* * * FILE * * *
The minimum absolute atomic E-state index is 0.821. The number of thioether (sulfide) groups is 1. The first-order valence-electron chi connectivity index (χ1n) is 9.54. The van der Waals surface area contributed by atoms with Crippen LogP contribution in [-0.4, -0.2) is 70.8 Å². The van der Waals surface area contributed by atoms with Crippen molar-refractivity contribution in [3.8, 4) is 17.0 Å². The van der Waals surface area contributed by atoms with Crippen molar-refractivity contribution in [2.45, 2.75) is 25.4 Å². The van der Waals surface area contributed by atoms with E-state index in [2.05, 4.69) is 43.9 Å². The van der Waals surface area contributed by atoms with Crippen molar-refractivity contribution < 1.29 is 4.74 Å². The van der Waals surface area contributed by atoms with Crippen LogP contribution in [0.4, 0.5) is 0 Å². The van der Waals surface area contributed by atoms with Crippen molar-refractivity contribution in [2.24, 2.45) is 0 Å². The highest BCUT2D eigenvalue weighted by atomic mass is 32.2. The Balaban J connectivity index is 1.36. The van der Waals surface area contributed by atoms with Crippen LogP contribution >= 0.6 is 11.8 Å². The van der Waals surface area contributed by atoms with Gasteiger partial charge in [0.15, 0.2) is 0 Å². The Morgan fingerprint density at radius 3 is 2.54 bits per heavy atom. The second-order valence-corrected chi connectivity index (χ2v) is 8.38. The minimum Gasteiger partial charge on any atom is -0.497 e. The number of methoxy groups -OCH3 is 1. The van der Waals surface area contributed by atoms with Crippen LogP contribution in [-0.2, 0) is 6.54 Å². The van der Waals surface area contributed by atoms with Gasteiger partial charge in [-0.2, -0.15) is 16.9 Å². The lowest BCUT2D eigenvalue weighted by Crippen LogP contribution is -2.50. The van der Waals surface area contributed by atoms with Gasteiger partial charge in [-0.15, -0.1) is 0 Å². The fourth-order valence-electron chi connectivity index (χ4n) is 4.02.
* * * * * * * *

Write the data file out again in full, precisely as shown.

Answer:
The minimum absolute atomic E-state index is 0.821. The number of thioether (sulfide) groups is 1. The first-order valence-electron chi connectivity index (χ1n) is 9.54. The van der Waals surface area contributed by atoms with Crippen LogP contribution in [-0.4, -0.2) is 70.8 Å². The van der Waals surface area contributed by atoms with Crippen molar-refractivity contribution in [3.8, 4) is 17.0 Å². The van der Waals surface area contributed by atoms with Crippen molar-refractivity contribution in [2.45, 2.75) is 25.4 Å². The van der Waals surface area contributed by atoms with E-state index in [2.05, 4.69) is 43.9 Å². The van der Waals surface area contributed by atoms with Crippen molar-refractivity contribution < 1.29 is 4.74 Å². The van der Waals surface area contributed by atoms with Crippen LogP contribution in [0.4, 0.5) is 0 Å². The van der Waals surface area contributed by atoms with Crippen molar-refractivity contribution in [2.24, 2.45) is 0 Å². The highest BCUT2D eigenvalue weighted by atomic mass is 32.2. The Balaban J connectivity index is 1.36. The van der Waals surface area contributed by atoms with Crippen LogP contribution >= 0.6 is 11.8 Å². The van der Waals surface area contributed by atoms with Gasteiger partial charge in [0.15, 0.2) is 0 Å². The Morgan fingerprint density at radius 3 is 2.54 bits per heavy atom. The second-order valence-corrected chi connectivity index (χ2v) is 8.38. The minimum Gasteiger partial charge on any atom is -0.497 e. The number of methoxy groups -OCH3 is 1. The van der Waals surface area contributed by atoms with Crippen LogP contribution in [-0.2, 0) is 6.54 Å². The van der Waals surface area contributed by atoms with Gasteiger partial charge in [-0.2, -0.15) is 16.9 Å². The lowest BCUT2D eigenvalue weighted by Crippen LogP contribution is -2.50. The van der Waals surface area contributed by atoms with Gasteiger partial charge in [-0.15, -0.1) is 0 Å². The fourth-order valence-electron chi connectivity index (χ4n) is 4.02.